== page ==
City, college work to fill need for paramedics

Great Falls Fire Rescue has been impacted by the national paramedic shortage and has been developing local solutions to grow their own.

The department is working with Great Falls College MSU to develop a condensed version of the paramedic program with plans to pilot the course with eight current GFFR firefighters.

The details are still being worked out and GFFR is working within its budget to fund the estimated $80,000 to train those firefighters as paramedics.

So far, it doesn’t appear that the training will require City Commission approval, according to several city officials.

Earlier this year, The Electric reported on two GFFR firefighters who were pursuing paramedic certifications through the National Medical Education and Training Center, based in Boston.

The commission included some tuition assistance for those firefighters in this year’s budget.
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Susan Wolff, chief executive officer and dean at Great Falls College MSU, read that and contacted the city right away. GFFR Chief Steve Hester called her back and they began discussion on whether the college could provide the needed training, Wolff said.

Soon, the college’s director of the Lifelong Learning Center, Heather Palermo was looped in.

She went to Joel Henderson, the paramedic program director, and asked if it would be possible.
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“They sat down and said, “We can make this work,'” Palermo said.

The first step was getting approval from their national accreditation body, which they did.

The program is condensed from two years to about seven months since the pilot for GFFR firefighters is a certificate versus an associate’s degree that includes prerequisites like writing.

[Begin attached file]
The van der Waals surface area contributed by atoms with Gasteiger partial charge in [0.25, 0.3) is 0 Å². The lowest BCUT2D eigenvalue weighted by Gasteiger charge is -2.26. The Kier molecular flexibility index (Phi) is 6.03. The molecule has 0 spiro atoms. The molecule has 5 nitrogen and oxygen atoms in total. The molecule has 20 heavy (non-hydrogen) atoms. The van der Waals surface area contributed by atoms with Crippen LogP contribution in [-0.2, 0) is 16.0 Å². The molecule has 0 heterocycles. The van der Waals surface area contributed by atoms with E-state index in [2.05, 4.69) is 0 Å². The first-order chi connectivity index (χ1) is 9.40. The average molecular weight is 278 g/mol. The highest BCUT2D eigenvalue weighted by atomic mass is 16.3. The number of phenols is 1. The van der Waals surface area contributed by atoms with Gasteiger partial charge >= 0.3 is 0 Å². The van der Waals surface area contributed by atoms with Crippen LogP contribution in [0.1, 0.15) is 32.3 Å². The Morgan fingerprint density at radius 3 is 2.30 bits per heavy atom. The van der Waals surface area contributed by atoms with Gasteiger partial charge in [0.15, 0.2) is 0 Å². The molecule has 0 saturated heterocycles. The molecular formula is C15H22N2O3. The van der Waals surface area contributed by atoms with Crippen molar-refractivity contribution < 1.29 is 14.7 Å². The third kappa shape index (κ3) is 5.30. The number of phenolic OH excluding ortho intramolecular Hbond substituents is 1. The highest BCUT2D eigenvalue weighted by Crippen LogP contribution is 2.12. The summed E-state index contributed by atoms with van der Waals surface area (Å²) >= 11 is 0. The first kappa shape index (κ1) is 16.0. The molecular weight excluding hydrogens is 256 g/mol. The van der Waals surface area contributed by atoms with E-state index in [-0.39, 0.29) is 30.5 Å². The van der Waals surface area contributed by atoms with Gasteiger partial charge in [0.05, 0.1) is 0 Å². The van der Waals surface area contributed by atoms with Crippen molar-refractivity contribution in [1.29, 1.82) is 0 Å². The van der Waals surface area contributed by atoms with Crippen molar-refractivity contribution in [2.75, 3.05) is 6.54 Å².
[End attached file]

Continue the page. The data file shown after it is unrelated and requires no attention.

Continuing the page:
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“This is an experienced group of firefighters and EMTs who have been working on the street,” Henderson said. “This is a specific cohort of experienced EMTs working on an ALS service.”

The condensed version still includes classes like medical terminology and anatomy, among others. Participants will be able to do their clinicals in local hospitals and some of their field work on GFFR engines. They’ll have longer and more intense days during the week, Palermo said.
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For some of the program, the firefighters will have to be full-time students so GFFR is still working out how to cover shifts and overtime.

At the end of the course, all participants must pass the national registry test to get state paramedic licensure, Henderson said.

If all eight become paramedics, GFFR will have met its strategic goal of having 24 paramedics. That will allow them to have one per shift per station and some left over to cover vacations, sick days, injuries and any other issues.

GFFR currently have 16 and recently amended their labor contract so battalion chiefs can also serve as paramedics when necessary.

This particular version of the course is tailored to the GFFR firefighters, Palermo said, and it’s the kind of customized training her department has been offering to individual companies, industries and municipalities.
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GFFR had begun advanced life support service in 2000 when it had five paramedics and through the Carrico ALS Trust, the department sent eight firefighters to complete the college’s paramedic program, making it the first in the state to do so, according to the department history sheet.
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Lew Card, executive director of development, communications and marketing, said anyone else looking to fill training needs can call the college to see if they can develop their own training program.

“It’s a great example of thinking outside the box and meeting the needs of the community,” Card said.

Many of the college’s paramedic instructors are themselves working paramedics with GFFR or Great Falls Emergency Services, or previously worked in that capacity. One instructor is a Mercy Flight paramedic.